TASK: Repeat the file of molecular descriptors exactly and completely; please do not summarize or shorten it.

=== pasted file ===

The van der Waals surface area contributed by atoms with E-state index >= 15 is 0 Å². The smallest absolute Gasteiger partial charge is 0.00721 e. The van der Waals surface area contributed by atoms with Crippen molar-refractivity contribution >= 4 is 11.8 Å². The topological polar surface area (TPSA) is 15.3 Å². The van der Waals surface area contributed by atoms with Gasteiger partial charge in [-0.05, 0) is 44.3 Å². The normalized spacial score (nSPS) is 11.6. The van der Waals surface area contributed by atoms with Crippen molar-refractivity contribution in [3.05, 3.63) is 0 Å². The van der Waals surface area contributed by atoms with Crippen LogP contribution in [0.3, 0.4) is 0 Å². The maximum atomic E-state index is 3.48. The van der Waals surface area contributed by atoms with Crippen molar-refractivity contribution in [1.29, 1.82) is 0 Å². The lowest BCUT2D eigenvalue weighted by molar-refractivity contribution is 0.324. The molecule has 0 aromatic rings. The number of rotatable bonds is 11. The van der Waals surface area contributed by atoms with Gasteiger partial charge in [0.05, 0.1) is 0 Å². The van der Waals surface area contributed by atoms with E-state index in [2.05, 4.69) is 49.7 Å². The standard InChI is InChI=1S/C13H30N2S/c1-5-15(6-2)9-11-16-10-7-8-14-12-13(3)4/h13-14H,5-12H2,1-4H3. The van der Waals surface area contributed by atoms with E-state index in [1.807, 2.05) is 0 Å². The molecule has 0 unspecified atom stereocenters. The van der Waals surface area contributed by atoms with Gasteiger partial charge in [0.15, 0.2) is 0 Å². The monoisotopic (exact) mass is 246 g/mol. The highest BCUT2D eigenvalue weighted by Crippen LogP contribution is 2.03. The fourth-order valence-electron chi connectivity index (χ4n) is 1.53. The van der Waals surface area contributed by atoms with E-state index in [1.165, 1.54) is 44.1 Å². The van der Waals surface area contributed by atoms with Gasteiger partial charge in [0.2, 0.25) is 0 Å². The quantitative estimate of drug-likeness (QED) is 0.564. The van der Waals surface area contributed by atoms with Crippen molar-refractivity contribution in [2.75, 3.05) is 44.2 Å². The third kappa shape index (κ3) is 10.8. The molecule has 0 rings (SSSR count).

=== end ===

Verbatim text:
The van der Waals surface area contributed by atoms with E-state index >= 15 is 0 Å². The smallest absolute Gasteiger partial charge is 0.00721 e. The van der Waals surface area contributed by atoms with Crippen molar-refractivity contribution >= 4 is 11.8 Å². The topological polar surface area (TPSA) is 15.3 Å². The van der Waals surface area contributed by atoms with Gasteiger partial charge in [-0.05, 0) is 44.3 Å². The normalized spacial score (nSPS) is 11.6. The van der Waals surface area contributed by atoms with Crippen molar-refractivity contribution in [3.05, 3.63) is 0 Å². The van der Waals surface area contributed by atoms with Crippen LogP contribution in [0.3, 0.4) is 0 Å². The maximum atomic E-state index is 3.48. The van der Waals surface area contributed by atoms with Crippen molar-refractivity contribution in [1.29, 1.82) is 0 Å². The lowest BCUT2D eigenvalue weighted by molar-refractivity contribution is 0.324. The molecule has 0 aromatic rings. The number of rotatable bonds is 11. The van der Waals surface area contributed by atoms with Gasteiger partial charge in [0.05, 0.1) is 0 Å². The van der Waals surface area contributed by atoms with E-state index in [2.05, 4.69) is 49.7 Å². The standard InChI is InChI=1S/C13H30N2S/c1-5-15(6-2)9-11-16-10-7-8-14-12-13(3)4/h13-14H,5-12H2,1-4H3. The van der Waals surface area contributed by atoms with E-state index in [1.807, 2.05) is 0 Å². The molecule has 0 unspecified atom stereocenters. The van der Waals surface area contributed by atoms with Gasteiger partial charge in [0.15, 0.2) is 0 Å². The monoisotopic (exact) mass is 246 g/mol. The highest BCUT2D eigenvalue weighted by Crippen LogP contribution is 2.03. The fourth-order valence-electron chi connectivity index (χ4n) is 1.53. The van der Waals surface area contributed by atoms with E-state index in [1.165, 1.54) is 44.1 Å². The van der Waals surface area contributed by atoms with Gasteiger partial charge in [0.2, 0.25) is 0 Å². The quantitative estimate of drug-likeness (QED) is 0.564. The van der Waals surface area contributed by atoms with Crippen molar-refractivity contribution in [2.75, 3.05) is 44.2 Å². The third kappa shape index (κ3) is 10.8. The molecule has 0 rings (SSSR count).